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Learn about the life and legends of St. Patrick. Read how he brought Christianity to Ireland and how you can celebrate St. Patrick’s Day with stories and activities. Also, learn about the history the Celts and Celtic spirituality, and send St. Patrick e-cards.

Seasonal Features
St. Patrick's Day
Send a St. Patrick’s Day e-Greeting!

The St. Patrick You Never Knew

from St. Anthony Messenger
He didn’t chase the snakes out of Ireland and he may never have plucked a shamrock to teach the mystery of the Trinity. Yet, St. Patrick well deserves to be honored by the people of Ireland—and by downtrodden and excluded people everywhere.

Retreat with the Real St. Patrick
from A Retreat With Patrick: Discovering God In All
Discover the simple teaching of St. Patrick, his historical context and his journey through Celtic spirituality.

Journey Into Celtic Spirituality
from St. Anthony Messenger
Learn about the history of the Celts and Celtic spirituality in Ireland, the symbolism of Celtic art, music and literature and the influence of Celtic Christianity in the modern world.

Celebrate St. Patrick’s Day as a Family
from St. Anthony Messenger
Celebrate St. Patrick’s Day by learning the legends associated with this Catholic saint, learning about other Irish saints and participating in St. Patrick’s Day activities.

From Slave to Saint: St. Patrick
from American Catholic Radio
Listen to or download an audio clip on St. Patrick provided by American Catholic Radio.

St. Patrick: A Man of Action, Rock-Hard Faith
from Saint of the Day
Read and listen to the story of St. Patrick. Learn about this humble and courageous Catholic saint who brought Christianity to Ireland.

The Real St. Patrick
from Friar Jack’s E-spirations
Examine the real story of St. Patrick, full of adventure, faith and grace, beyond the mythic and cultural trappings of snakes, shamrocks, green beer and corned beef and cabbage.
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Bridget: From age seven on, Bridget had visions of Christ crucified. Her visions formed the basis for her activity—always with the emphasis on charity rather than spiritual favors. 
<p>She lived her married life in the court of the Swedish king Magnus II. Mother of eight children (the second eldest was St. Catherine of Sweden), she lived the strict life of a penitent after her husband’s death. </p><p>Bridget constantly strove to exert her good influence over Magnus; while never fully reforming, he did give her land and buildings to found a monastery for men and women. This group eventually expanded into an Order known as the Bridgetines (still in existence). </p><p>In 1350, a year of jubilee, Bridget braved a plague-stricken Europe to make a pilgrimage to Rome. Although she never returned to Sweden, her years in Rome were far from happy, being hounded by debts and by opposition to her work against Church abuses. </p><p>A final pilgrimage to the Holy Land, marred by shipwreck and the death of her son, Charles, eventually led to her death in 1373. In 1999, she, Saints Catherine of Siena (April 29) and Teresa Benedicts of the Cross (Edith Stein, August 9) were named co-patronesses of Europe.</p> American Catholic Blog Teaching by example forms a durable base from which to form character. It is the base, but alone it won’t raise the kind of person you want. Being a moral adult is fundamental to teaching children morals. But it is not sufficient, in and of itself.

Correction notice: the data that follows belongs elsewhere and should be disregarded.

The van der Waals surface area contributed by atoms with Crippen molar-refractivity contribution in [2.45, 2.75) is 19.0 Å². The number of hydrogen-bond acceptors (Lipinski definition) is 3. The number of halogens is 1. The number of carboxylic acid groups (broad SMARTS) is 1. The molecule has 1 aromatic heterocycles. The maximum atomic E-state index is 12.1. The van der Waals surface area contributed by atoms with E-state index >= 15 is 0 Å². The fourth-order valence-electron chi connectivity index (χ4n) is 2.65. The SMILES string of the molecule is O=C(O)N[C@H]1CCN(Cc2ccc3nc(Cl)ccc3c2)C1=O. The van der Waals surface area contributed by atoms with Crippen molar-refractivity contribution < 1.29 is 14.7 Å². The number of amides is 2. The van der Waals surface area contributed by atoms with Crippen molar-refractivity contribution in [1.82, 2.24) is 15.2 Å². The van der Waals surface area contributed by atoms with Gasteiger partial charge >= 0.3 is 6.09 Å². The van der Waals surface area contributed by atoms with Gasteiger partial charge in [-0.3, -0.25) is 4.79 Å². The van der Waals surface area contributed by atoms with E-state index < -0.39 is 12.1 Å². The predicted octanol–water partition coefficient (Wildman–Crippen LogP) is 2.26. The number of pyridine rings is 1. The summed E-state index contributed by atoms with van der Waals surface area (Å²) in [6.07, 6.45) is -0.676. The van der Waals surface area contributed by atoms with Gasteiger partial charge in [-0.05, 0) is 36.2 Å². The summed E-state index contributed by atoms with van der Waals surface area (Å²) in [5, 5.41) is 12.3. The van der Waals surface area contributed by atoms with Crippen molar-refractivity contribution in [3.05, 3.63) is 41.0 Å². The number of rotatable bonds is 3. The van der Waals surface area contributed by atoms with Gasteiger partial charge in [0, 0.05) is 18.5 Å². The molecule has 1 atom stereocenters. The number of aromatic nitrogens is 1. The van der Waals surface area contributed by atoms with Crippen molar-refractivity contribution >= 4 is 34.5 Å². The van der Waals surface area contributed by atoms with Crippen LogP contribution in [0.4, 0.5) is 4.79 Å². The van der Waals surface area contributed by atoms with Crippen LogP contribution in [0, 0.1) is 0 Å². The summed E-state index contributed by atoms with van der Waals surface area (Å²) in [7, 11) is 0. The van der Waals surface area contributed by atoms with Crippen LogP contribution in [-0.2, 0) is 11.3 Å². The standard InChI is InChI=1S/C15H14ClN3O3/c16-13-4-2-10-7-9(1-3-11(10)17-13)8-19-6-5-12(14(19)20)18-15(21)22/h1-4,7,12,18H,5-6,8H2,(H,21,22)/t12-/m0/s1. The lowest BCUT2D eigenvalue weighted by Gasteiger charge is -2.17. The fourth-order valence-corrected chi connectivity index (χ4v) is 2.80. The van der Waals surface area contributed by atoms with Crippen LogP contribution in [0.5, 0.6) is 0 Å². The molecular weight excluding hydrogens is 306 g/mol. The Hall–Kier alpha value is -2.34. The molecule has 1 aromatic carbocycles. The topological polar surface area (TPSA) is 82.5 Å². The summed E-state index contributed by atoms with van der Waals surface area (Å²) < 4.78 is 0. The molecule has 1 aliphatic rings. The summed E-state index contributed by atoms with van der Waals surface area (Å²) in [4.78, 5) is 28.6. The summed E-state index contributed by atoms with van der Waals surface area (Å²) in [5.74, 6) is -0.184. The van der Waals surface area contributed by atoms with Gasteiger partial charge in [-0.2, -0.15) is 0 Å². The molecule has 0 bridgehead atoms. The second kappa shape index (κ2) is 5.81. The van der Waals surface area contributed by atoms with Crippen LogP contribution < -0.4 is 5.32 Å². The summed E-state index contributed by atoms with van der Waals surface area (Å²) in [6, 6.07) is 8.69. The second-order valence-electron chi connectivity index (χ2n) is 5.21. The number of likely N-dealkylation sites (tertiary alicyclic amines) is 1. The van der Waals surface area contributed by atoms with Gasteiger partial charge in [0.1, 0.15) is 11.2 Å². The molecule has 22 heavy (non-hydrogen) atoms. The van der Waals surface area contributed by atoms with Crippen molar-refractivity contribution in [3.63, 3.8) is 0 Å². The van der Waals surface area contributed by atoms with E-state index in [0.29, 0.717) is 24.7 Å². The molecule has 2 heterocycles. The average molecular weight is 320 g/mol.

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CATHOLIC GREETINGS
St. Bridget of Sweden
Let someone know that you're inspired by St. Bridget's life with a feast day e-card.

World Youth Day
The 2016 WYD theme is “Blessed are the merciful, for they will receive mercy.”

Infant Baptism
Community is the womb of love. Welcome to the community!

Summer
Remember when summer seemed to last forever? Send a Catholic Greetings e-card to share that memory.

Thinking of You
Asking for forgiveness begins the healing process. Let a Catholic Greetings e-card help you take this first step.




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